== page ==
ROAD signs belatedly added at Whittle Arch bus gate amid protests against fines for thousands of motorists have seen a massive drop in Penalty Charge Notices issued, say campaigners.
Signage was added by Coventry City Council at the bus gate on Hale Street, city centre, last September.
It follows years of complaints from fined motorists, damning tribunal rulings and denials of problems by council chiefs.
The number of PCNs issued by the council to motorists at the bus gates plunged from between 2,500 and 3,000 per month, to just over 1,000 a month between September and December.
Independent experts at the national Traffic Penalty Tribunal had previous upheld some motorists’ appeals against fines, repeatedly criticising ‘inadequate signage’.
The fines in relation to the Whittle Arch bus gate alone raised more than £1million for the council within five years.
Road safety campaigner Richard Heneghan has maintained throughout the long-standing campaign that some of the signage was also in breach of government regulations.
He has today called for controlling Labour and opposing Conservative councillors to launch a probe into the handling of the debacle.
But council chiefs throughout the controversy insisted the signage was correct and in accordance with national regulation – despite quietly erecting the very signage they had denied was needed.
Mr Heneghan says: “In the tribunal rulings, the vastly experienced lawyers of the Traffic Penalty Tribunal have implored the council to install ‘BUS GATE’ road markings, as they are considered to be the most effective way of warning the public of an impending restriction.
“The council refused, despite reviewing every Tribunal ruling received.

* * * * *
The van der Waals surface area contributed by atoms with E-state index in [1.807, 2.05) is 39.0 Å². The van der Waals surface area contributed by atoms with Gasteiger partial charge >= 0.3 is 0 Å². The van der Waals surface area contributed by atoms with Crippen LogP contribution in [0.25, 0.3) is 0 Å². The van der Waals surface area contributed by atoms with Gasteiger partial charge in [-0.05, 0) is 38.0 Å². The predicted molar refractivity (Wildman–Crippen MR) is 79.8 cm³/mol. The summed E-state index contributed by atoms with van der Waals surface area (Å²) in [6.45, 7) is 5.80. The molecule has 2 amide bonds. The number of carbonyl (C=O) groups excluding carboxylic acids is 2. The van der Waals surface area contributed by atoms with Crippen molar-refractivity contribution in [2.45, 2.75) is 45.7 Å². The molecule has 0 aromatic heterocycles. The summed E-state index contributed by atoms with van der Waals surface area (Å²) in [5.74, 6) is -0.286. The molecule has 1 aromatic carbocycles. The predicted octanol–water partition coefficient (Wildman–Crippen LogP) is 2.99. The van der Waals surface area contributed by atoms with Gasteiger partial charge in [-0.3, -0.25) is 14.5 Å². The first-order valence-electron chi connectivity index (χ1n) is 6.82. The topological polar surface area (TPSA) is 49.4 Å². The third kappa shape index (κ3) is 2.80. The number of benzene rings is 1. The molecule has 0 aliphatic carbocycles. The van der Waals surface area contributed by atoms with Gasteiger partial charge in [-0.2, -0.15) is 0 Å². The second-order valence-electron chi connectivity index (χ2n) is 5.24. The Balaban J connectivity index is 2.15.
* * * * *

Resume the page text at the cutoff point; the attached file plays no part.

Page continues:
“After prolonged pressure, the council has finally changed the majority of the signage at Whittle Arch and put down the road markings.
“Now that the signage has been corrected and the road markings have been put down, we see the number of people receiving PCNs plummet.
“It is patently clear that tens of thousands of people have been fined unnecessarily.
“If the road markings had been put down when the bus gate was first created (road markings are already in place at every other bus gate in Coventry), the majority of people would not have received a PCN.
“I call on members of both sides of the chamber to unite on this matter, call for an investigation into the conduct of the highways department and to determine how Coventry’s roads have been allowed to be mishandled for so long.”
He added that last week new signs were also put up at Gosford Street bus gate by the council, given Department for Transport rules state that the original small signage should not be used unless absolutely necessary.
And the signs were in place at the end of the bus gate, not the start, as required by government regulation, Mr Heneghan says.
Mr Heneghan has repeatedly called for the council to reverse the fines issued to motorists at bus gates across the city, supported by some opposition councillors.
We have contacted Coventry City Council for a response.